Economic and behavioral factors in an individual's decision to take the influenza vaccination in Japan
In this paper, we investigate what people in Japan consider when deciding to take the influenza vaccination. We develop an economic model to explain the mechanism by which people decide to take the influenza vaccination. Using our model and the data obtained from a large-scale survey we conducted in Japan, we demonstrated that people make rational decisions about vaccinations after considering its cost and benefits. People consider the probability of infection, severity of the disease, and the vaccination's effectiveness and side effects. The time discount rate is another consideration because the timing of costs and benefits of the vaccination differ. Risk aversion (fearing the contraction of the flu and vaccination's side effects) also affects the decision. People also deviate from rationality—altruism and status quo bias play important roles in the decision-making. Overconfidence indirectly affects the decision via perception variables such as the subjective probability of infection and assessment of influenza's severity. The decision also depends on attributes such as gender, age, and marital status. If the general perception of flu and vaccination is inaccurate, supplying accurate information regarding those may increase or decrease the vaccination rate, depending on whether this perception is, respectively, higher or lower than the objective rates. Thus, we examine whether the general perception is biased. Our survey suggests that disseminating information on the vaccination's effectiveness may increase the rate of vaccination, whereas that on the probability of infection may have the opposite effect.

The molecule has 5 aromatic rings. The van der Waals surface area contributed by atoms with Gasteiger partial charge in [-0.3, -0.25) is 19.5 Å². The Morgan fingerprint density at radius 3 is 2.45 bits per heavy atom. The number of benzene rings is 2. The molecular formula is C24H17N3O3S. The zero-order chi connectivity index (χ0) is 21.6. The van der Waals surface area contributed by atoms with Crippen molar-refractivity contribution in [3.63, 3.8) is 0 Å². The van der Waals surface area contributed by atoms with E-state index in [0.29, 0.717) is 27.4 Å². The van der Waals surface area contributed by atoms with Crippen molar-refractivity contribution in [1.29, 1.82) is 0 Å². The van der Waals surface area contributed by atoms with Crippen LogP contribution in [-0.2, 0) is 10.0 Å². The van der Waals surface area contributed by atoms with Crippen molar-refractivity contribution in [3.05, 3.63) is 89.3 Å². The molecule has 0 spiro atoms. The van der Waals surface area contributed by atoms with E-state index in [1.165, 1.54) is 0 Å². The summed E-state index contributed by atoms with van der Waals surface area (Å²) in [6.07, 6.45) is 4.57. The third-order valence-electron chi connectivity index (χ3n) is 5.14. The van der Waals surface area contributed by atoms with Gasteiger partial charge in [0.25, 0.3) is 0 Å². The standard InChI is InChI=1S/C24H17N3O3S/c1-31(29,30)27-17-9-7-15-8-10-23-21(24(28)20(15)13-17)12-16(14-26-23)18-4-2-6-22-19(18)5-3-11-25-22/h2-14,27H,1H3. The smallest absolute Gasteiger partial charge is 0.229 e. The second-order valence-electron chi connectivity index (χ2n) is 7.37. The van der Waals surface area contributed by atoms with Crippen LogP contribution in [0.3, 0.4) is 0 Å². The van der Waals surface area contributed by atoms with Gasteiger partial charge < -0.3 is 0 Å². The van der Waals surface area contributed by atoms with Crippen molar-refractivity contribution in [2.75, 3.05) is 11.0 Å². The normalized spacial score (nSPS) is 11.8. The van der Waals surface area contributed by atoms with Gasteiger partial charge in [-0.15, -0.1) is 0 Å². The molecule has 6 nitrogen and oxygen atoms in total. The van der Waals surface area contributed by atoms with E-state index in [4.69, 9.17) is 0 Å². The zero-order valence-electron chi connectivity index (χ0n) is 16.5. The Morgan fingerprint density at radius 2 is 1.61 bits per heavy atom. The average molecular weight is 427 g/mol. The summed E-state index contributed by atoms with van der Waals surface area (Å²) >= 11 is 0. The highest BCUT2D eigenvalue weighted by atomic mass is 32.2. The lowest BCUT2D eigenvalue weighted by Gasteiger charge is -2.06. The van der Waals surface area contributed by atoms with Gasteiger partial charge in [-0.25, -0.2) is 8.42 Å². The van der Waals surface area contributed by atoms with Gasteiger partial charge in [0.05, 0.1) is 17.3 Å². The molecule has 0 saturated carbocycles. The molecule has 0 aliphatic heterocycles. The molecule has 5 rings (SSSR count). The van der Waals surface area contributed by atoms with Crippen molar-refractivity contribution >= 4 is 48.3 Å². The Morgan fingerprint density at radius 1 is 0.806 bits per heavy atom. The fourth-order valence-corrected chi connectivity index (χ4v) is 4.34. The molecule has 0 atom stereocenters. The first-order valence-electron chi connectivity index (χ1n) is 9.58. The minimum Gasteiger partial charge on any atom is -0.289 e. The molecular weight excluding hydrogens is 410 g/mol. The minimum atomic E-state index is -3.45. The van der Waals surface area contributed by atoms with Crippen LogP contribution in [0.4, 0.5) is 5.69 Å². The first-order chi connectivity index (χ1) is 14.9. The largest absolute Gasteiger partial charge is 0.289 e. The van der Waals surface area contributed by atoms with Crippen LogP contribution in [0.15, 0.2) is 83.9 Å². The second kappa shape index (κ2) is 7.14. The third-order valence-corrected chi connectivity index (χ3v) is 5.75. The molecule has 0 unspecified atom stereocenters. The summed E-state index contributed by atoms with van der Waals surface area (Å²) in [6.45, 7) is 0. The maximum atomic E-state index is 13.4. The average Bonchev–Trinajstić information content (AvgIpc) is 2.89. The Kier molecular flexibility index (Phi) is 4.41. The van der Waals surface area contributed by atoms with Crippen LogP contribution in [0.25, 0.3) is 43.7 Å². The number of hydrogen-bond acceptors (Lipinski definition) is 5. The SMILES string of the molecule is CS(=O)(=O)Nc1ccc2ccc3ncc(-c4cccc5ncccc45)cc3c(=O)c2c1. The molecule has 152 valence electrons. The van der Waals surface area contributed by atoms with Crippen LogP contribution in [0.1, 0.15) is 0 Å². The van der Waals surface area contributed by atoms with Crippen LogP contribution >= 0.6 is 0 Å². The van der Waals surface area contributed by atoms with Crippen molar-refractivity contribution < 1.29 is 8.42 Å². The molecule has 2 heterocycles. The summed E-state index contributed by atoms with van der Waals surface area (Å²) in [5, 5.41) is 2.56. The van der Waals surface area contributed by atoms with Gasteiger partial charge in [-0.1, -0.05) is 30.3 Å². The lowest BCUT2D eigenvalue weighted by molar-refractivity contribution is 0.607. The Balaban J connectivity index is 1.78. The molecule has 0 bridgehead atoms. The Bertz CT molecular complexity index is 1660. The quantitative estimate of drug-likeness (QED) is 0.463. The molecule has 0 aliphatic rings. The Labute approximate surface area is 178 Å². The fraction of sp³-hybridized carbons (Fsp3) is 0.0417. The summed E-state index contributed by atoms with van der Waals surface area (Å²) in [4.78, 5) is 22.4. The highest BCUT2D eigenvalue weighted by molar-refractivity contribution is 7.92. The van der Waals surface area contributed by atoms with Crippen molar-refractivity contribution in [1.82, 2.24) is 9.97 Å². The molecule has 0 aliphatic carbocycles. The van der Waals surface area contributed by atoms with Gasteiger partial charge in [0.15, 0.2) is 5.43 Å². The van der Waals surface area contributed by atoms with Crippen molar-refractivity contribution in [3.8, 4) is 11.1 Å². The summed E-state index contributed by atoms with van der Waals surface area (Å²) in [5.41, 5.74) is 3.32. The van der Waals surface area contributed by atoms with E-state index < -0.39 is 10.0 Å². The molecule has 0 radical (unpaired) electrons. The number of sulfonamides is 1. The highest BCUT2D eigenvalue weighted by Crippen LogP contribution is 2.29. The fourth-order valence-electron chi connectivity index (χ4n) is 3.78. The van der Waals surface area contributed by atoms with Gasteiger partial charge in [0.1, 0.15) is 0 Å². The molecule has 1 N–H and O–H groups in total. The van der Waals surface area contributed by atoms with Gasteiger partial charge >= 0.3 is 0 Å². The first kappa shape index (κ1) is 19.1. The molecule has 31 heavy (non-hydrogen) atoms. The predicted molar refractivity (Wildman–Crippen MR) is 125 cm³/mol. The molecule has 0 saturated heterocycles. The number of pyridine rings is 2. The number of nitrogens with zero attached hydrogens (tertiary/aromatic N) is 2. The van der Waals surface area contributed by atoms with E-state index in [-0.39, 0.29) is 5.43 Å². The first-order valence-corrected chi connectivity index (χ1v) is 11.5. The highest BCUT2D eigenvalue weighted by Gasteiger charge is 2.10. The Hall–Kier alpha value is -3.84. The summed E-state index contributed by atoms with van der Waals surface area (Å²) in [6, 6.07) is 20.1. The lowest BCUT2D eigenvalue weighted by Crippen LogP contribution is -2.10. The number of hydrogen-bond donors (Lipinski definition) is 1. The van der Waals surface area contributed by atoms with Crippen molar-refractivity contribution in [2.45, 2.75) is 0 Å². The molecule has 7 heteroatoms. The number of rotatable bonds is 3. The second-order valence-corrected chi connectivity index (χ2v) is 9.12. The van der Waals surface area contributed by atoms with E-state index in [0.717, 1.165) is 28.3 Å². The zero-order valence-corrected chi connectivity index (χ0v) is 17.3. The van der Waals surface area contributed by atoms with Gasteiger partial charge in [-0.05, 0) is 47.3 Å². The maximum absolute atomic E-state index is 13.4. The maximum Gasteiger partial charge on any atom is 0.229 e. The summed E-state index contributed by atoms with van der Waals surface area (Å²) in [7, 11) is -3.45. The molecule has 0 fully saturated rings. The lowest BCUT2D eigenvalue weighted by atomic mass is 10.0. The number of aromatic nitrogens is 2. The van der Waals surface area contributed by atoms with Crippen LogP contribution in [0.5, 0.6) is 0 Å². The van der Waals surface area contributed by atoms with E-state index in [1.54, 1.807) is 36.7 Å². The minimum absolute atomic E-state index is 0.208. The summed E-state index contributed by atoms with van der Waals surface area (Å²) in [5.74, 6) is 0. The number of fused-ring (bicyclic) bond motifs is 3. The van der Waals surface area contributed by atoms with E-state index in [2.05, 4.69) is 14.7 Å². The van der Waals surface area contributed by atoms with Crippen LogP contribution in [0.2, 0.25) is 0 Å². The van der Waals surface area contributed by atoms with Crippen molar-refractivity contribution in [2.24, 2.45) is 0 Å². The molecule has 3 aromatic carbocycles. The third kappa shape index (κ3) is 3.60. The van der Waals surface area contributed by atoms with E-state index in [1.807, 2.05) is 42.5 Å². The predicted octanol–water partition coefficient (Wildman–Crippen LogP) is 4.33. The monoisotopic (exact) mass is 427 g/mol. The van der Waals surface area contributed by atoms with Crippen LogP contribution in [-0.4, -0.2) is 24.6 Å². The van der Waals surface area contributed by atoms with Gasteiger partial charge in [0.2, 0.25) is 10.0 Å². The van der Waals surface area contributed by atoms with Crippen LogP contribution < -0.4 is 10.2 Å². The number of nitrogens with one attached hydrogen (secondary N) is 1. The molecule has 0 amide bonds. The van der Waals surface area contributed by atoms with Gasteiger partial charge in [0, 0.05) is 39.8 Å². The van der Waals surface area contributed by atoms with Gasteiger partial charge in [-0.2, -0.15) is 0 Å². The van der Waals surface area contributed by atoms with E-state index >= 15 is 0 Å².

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Volume (Year): 41 (2012)
Issue (Month): 5 ()
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